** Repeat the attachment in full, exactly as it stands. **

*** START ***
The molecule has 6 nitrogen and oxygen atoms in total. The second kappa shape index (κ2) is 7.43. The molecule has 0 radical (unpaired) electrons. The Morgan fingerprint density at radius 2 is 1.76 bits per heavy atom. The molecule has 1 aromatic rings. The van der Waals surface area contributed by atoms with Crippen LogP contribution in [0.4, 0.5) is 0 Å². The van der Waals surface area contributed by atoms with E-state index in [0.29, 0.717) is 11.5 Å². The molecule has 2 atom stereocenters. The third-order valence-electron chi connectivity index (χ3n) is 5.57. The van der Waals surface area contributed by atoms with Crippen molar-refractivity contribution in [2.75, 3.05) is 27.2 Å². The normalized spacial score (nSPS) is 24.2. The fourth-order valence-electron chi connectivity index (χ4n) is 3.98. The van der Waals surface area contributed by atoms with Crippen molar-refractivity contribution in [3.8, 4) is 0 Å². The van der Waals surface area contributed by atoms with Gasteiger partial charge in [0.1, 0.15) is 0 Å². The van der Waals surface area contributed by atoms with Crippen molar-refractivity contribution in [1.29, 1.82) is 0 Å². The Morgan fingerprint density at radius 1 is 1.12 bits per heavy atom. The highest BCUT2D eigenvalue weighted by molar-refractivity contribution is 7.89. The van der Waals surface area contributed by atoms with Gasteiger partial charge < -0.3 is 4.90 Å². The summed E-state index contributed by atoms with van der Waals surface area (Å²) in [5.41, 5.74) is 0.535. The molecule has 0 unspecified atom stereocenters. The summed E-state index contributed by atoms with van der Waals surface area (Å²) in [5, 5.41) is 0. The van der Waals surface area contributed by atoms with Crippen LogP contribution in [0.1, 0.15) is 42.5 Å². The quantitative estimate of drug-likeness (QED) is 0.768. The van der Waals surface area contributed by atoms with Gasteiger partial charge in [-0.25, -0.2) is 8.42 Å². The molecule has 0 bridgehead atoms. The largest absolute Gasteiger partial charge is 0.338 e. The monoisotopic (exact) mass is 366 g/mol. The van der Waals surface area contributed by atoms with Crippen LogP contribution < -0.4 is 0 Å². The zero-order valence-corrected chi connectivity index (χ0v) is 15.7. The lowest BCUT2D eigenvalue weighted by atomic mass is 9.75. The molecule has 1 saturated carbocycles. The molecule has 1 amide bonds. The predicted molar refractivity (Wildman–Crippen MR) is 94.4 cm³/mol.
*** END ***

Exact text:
The molecule has 6 nitrogen and oxygen atoms in total. The second kappa shape index (κ2) is 7.43. The molecule has 0 radical (unpaired) electrons. The Morgan fingerprint density at radius 2 is 1.76 bits per heavy atom. The molecule has 1 aromatic rings. The van der Waals surface area contributed by atoms with Crippen LogP contribution in [0.4, 0.5) is 0 Å². The van der Waals surface area contributed by atoms with E-state index in [0.29, 0.717) is 11.5 Å². The molecule has 2 atom stereocenters. The third-order valence-electron chi connectivity index (χ3n) is 5.57. The van der Waals surface area contributed by atoms with Crippen molar-refractivity contribution in [2.75, 3.05) is 27.2 Å². The normalized spacial score (nSPS) is 24.2. The fourth-order valence-electron chi connectivity index (χ4n) is 3.98. The van der Waals surface area contributed by atoms with Crippen molar-refractivity contribution in [3.8, 4) is 0 Å². The van der Waals surface area contributed by atoms with Gasteiger partial charge in [0.1, 0.15) is 0 Å². The van der Waals surface area contributed by atoms with Crippen molar-refractivity contribution in [1.29, 1.82) is 0 Å². The Morgan fingerprint density at radius 1 is 1.12 bits per heavy atom. The highest BCUT2D eigenvalue weighted by molar-refractivity contribution is 7.89. The van der Waals surface area contributed by atoms with Gasteiger partial charge < -0.3 is 4.90 Å². The summed E-state index contributed by atoms with van der Waals surface area (Å²) in [5.41, 5.74) is 0.535. The molecule has 0 unspecified atom stereocenters. The summed E-state index contributed by atoms with van der Waals surface area (Å²) in [5, 5.41) is 0. The van der Waals surface area contributed by atoms with Crippen LogP contribution in [0.1, 0.15) is 42.5 Å². The quantitative estimate of drug-likeness (QED) is 0.768. The van der Waals surface area contributed by atoms with Gasteiger partial charge in [-0.25, -0.2) is 8.42 Å². The molecule has 0 bridgehead atoms. The largest absolute Gasteiger partial charge is 0.338 e. The monoisotopic (exact) mass is 366 g/mol. The van der Waals surface area contributed by atoms with Crippen LogP contribution < -0.4 is 0 Å². The zero-order valence-corrected chi connectivity index (χ0v) is 15.7. The lowest BCUT2D eigenvalue weighted by atomic mass is 9.75. The molecule has 1 saturated carbocycles. The molecule has 1 amide bonds. The predicted molar refractivity (Wildman–Crippen MR) is 94.4 cm³/mol.